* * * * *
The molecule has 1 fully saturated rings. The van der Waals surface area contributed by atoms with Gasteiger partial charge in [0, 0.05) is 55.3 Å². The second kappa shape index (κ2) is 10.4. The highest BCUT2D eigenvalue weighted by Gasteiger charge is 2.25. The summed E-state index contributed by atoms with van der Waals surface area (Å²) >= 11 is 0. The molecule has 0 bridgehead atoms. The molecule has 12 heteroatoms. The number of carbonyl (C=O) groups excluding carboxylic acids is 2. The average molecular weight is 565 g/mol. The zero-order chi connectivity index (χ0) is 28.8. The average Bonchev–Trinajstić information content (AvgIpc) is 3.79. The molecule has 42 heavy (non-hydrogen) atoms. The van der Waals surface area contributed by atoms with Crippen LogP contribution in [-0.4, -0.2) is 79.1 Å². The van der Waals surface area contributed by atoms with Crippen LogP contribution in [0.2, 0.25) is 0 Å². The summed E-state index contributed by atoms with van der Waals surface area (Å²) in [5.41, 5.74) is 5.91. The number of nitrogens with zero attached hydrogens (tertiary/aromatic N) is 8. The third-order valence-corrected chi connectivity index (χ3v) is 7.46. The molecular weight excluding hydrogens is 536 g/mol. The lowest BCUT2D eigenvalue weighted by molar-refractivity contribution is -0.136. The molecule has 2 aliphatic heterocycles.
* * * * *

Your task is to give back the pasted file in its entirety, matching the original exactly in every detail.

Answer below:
The molecule has 1 fully saturated rings. The van der Waals surface area contributed by atoms with Gasteiger partial charge in [0, 0.05) is 55.3 Å². The second kappa shape index (κ2) is 10.4. The highest BCUT2D eigenvalue weighted by Gasteiger charge is 2.25. The summed E-state index contributed by atoms with van der Waals surface area (Å²) >= 11 is 0. The molecule has 0 bridgehead atoms. The molecule has 12 heteroatoms. The number of carbonyl (C=O) groups excluding carboxylic acids is 2. The average molecular weight is 565 g/mol. The zero-order chi connectivity index (χ0) is 28.8. The average Bonchev–Trinajstić information content (AvgIpc) is 3.79. The molecule has 42 heavy (non-hydrogen) atoms. The van der Waals surface area contributed by atoms with Crippen LogP contribution in [-0.4, -0.2) is 79.1 Å². The van der Waals surface area contributed by atoms with Crippen LogP contribution in [0.2, 0.25) is 0 Å². The summed E-state index contributed by atoms with van der Waals surface area (Å²) in [5.41, 5.74) is 5.91. The number of nitrogens with zero attached hydrogens (tertiary/aromatic N) is 8. The third-order valence-corrected chi connectivity index (χ3v) is 7.46. The molecular weight excluding hydrogens is 536 g/mol. The lowest BCUT2D eigenvalue weighted by molar-refractivity contribution is -0.136. The molecule has 2 aliphatic heterocycles.